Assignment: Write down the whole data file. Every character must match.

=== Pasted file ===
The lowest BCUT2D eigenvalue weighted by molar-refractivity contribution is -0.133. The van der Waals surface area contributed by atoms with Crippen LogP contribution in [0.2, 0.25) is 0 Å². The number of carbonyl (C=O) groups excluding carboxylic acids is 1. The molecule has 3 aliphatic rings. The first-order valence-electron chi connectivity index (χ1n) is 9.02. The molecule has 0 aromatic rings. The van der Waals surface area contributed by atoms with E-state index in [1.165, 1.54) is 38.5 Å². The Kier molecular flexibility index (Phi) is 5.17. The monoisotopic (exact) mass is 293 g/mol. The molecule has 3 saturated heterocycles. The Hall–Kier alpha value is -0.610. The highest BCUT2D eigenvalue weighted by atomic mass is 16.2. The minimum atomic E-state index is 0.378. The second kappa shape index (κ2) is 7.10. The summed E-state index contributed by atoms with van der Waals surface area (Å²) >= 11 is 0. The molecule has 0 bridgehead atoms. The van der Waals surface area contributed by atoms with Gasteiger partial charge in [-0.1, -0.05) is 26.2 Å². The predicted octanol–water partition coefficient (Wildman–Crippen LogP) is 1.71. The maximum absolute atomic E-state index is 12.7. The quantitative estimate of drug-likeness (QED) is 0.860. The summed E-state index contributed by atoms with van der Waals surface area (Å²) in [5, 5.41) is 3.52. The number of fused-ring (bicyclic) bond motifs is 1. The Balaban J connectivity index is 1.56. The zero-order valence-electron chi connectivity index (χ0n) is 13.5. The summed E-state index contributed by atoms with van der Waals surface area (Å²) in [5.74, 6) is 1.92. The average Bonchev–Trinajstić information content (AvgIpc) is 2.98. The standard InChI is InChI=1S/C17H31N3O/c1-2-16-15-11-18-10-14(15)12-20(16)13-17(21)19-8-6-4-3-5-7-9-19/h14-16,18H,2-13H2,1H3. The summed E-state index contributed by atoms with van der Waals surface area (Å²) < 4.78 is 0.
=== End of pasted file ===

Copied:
The lowest BCUT2D eigenvalue weighted by molar-refractivity contribution is -0.133. The van der Waals surface area contributed by atoms with Crippen LogP contribution in [0.2, 0.25) is 0 Å². The number of carbonyl (C=O) groups excluding carboxylic acids is 1. The molecule has 3 aliphatic rings. The first-order valence-electron chi connectivity index (χ1n) is 9.02. The molecule has 0 aromatic rings. The van der Waals surface area contributed by atoms with E-state index in [1.165, 1.54) is 38.5 Å². The Kier molecular flexibility index (Phi) is 5.17. The monoisotopic (exact) mass is 293 g/mol. The molecule has 3 saturated heterocycles. The Hall–Kier alpha value is -0.610. The highest BCUT2D eigenvalue weighted by atomic mass is 16.2. The minimum atomic E-state index is 0.378. The second kappa shape index (κ2) is 7.10. The summed E-state index contributed by atoms with van der Waals surface area (Å²) >= 11 is 0. The molecule has 0 bridgehead atoms. The van der Waals surface area contributed by atoms with Gasteiger partial charge in [-0.1, -0.05) is 26.2 Å². The predicted octanol–water partition coefficient (Wildman–Crippen LogP) is 1.71. The maximum absolute atomic E-state index is 12.7. The quantitative estimate of drug-likeness (QED) is 0.860. The summed E-state index contributed by atoms with van der Waals surface area (Å²) in [5, 5.41) is 3.52. The number of fused-ring (bicyclic) bond motifs is 1. The Balaban J connectivity index is 1.56. The zero-order valence-electron chi connectivity index (χ0n) is 13.5. The summed E-state index contributed by atoms with van der Waals surface area (Å²) in [5.74, 6) is 1.92. The average Bonchev–Trinajstić information content (AvgIpc) is 2.98. The standard InChI is InChI=1S/C17H31N3O/c1-2-16-15-11-18-10-14(15)12-20(16)13-17(21)19-8-6-4-3-5-7-9-19/h14-16,18H,2-13H2,1H3. The summed E-state index contributed by atoms with van der Waals surface area (Å²) < 4.78 is 0.